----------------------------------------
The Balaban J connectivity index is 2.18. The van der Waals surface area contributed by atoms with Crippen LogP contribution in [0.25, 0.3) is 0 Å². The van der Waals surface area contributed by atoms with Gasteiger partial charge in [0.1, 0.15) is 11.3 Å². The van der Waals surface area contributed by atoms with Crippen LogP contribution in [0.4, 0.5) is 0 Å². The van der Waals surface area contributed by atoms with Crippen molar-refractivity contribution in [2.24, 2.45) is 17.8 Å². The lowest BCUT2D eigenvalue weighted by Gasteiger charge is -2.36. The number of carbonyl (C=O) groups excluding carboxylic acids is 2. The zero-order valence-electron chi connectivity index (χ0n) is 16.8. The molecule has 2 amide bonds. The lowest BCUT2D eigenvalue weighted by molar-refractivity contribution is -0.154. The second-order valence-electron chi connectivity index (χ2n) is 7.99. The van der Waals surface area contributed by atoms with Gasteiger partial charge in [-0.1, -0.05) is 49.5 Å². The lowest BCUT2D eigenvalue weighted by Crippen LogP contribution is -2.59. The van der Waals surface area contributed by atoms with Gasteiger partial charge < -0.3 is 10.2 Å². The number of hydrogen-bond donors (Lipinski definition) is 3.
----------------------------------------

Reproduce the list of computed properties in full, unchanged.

The Balaban J connectivity index is 2.18. The van der Waals surface area contributed by atoms with Crippen LogP contribution in [0.25, 0.3) is 0 Å². The van der Waals surface area contributed by atoms with Gasteiger partial charge in [0.1, 0.15) is 11.3 Å². The van der Waals surface area contributed by atoms with Crippen LogP contribution in [0.4, 0.5) is 0 Å². The van der Waals surface area contributed by atoms with Crippen molar-refractivity contribution in [2.24, 2.45) is 17.8 Å². The lowest BCUT2D eigenvalue weighted by Gasteiger charge is -2.36. The number of carbonyl (C=O) groups excluding carboxylic acids is 2. The zero-order valence-electron chi connectivity index (χ0n) is 16.8. The molecule has 2 amide bonds. The lowest BCUT2D eigenvalue weighted by molar-refractivity contribution is -0.154. The second-order valence-electron chi connectivity index (χ2n) is 7.99. The van der Waals surface area contributed by atoms with Gasteiger partial charge in [-0.1, -0.05) is 49.5 Å². The lowest BCUT2D eigenvalue weighted by Crippen LogP contribution is -2.59. The van der Waals surface area contributed by atoms with Gasteiger partial charge < -0.3 is 10.2 Å². The number of hydrogen-bond donors (Lipinski definition) is 3.